Indiana practice unites father, daughter and son-in-law

All in the family: Growing with the practice

From left: R. Alan Roush, O.D.; Elizabeth Roush Lichlyter, O.D.; and Craig M. Lichlyter, O.D.; at one of their practice locations in northern Indiana.

It's not difficult finding associates in lockstep with your practice goals when they literally follow in the doctor's own footsteps. Such is the case for the Roush family, a fixture in the Kendallville, Indiana area spanning three generations.

Established by Robert M. Roush, O.D., in 1945, the optometric practice has expanded over the years-both in terms of locale and staff-as sons, Richard Roush, O.D., and R. Alan Roush, O.D., together joined their father in the 1970s.

Following the retirement of Dr. Richard Roush in 2004 and the passing of Dr. Robert Roush in 2012, the Roush family added another chapter to their storied practice when Dr. Alan Roush's daughter, Elizabeth Roush Lichlyter, O.D., and her husband, Craig Lichlyter, O.D., joined the business in 2010. Now operating three locations within a 30-minute drive of one another, the Roushes discuss what motivates this optometric family.

Who inspired you to work in optometry?

Dr. Alan Roush: My father, Dr. Robert M. Roush, was an optometrist. He graduated from Illinois College of Optometry after serving as a lieutenant in the U.S. Navy during World War II with active-duty tours in both the Pacific and Atlantic.

Dr. Elizabeth Roush Lichlyter: Both my father, Dr. R. Alan Roush, and my grandfather, Dr. Robert M. Roush, inspired me to go into optometry.

Dr. Craig Lichlyter: I was inspired to go into optometry by Dr. Nancy Otte, an optometrist in my hometown of Jasper, Indiana.  During high school, I shadowed her as part of a vocational class and really enjoyed the personal connection she had with her patients.

Did you feel you were expected to join the family business?

Dr. Alan Roush: No, I admired the profession and I admired my father's involvement, leadership and respect in the community.

Dr. Elizabeth Roush Lichlyter: Just the opposite actually. I was encouraged to explore other career fields and practices to make sure I was making the decision for myself and not because of an "obligation." I started working in the office in middle school helping file papers, changed to an optical technician in high school and then came back through the summer to continue learning each field. When it was time to make my own decision, I explored optometry because of the life I saw before me growing up, a career and practice that would allow me to raise a family, participate in my community and feel like I actually know my patients. I felt it was a huge advantage to have been in each job position and to know the practice with the intimacy I did, which is why I preferred to return to the family practice versus relocate elsewhere.

Dr. Craig Lichlyter: No, there was no pressure or expectations to join the business. When I first graduated from optometry school, I worked in a few other practices before joining Drs. Roush and Will. I always felt it was completely my decision if I wanted to join the family practice or work in a different practice setting. 

Are there challenges to working with your family?

Dr. Alan Roush: Yes, but there are far more positives.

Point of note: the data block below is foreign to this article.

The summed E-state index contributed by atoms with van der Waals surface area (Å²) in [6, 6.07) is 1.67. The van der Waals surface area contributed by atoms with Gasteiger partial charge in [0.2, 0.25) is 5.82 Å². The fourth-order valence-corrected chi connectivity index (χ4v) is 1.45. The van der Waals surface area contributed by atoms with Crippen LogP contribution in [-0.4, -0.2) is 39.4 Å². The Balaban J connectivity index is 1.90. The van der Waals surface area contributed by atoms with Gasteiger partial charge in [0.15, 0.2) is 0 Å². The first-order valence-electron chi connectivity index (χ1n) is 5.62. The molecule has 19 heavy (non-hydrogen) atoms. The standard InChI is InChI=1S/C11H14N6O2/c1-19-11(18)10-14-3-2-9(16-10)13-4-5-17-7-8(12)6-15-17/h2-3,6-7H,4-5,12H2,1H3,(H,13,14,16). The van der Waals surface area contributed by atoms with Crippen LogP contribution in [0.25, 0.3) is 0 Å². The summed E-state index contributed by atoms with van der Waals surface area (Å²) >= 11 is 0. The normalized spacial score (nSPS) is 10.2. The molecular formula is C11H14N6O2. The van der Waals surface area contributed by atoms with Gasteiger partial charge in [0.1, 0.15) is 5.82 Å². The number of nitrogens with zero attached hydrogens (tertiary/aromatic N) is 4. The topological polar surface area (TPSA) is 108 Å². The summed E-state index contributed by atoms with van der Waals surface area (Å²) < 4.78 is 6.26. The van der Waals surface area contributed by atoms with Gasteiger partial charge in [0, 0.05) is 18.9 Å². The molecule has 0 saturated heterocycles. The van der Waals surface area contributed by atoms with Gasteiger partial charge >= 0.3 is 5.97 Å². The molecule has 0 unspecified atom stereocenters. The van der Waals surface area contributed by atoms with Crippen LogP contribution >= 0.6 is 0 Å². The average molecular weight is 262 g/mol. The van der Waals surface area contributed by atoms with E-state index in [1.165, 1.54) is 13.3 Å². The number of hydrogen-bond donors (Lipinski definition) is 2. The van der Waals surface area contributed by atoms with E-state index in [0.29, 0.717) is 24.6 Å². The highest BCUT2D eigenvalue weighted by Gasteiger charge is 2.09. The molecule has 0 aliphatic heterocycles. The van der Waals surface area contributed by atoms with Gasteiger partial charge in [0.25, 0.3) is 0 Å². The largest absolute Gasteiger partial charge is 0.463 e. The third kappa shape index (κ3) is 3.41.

Dr. Elizabeth Roush Lichlyter: Yes, but a lot less in ours than others, I truly believe! Remember that you all have your own personalities and difference of opinion at work just like at home. Just make sure the work difference of opinion isn't carried home at the end of the day!

Dr. Craig Lichlyter: Yes, there are some challenges. It is challenging at times to keep office matters at the office and not let it take over your family time.

What are the benefits of working with your family?

Dr. Alan Roush: It's very beneficial knowing that your business and practice goals are "in step." My father always said, "Your practice gets old with you." The best thing you can do for your practice is bring in an associate-that associate being family and their spouse is a real comfort zone.

Dr. Elizabeth Roush Lichlyter: I get to see or hear from my family on an almost daily basis. I believe it has really strengthened a completely different type of relationship between my father and myself, especially since becoming business partners. I also hope it gives my dad a new sense of security when he feels it is time to walk away from the practice. I hope he feels like it's "in good hands" for the next generation.

Dr. Craig Lichlyter: The main benefit of working with family is having a level of trust and understanding of your fellow doctors that I don't think you would have with non-family colleagues. 

Do you have any tips for having a successful family business?

Dr. Alan Roush: Try to keep practice and business matters totally separate from family-it's not always something that's easy-and run your practice like a business, not a family reunion.

Dr. Elizabeth Roush Lichlyter: In the office we are all fellow ODs, we are not dad, or husband or wife, etc. I truly address each of them as Dr. Alan and Dr. Craig, and that is true outside of the office when we are having a business conversation. I think it is also important that none of us work in the same location together every day of the week. It still allows us to have our own identity and, especially for my home, allows us to have a conversation that evening of "how was your day?" because the other person doesn't already know how it was. I also feel we work hard to separate business and personal as much as possible. We have rules that when we go out to dinner or go on vacation there is no talk of business!

Dr. Craig Lichlyter: Try to keep the business and family separate. When we are spending time together as a family outside the office, we try to keep our conversations away from office topics.

July 22, 2016

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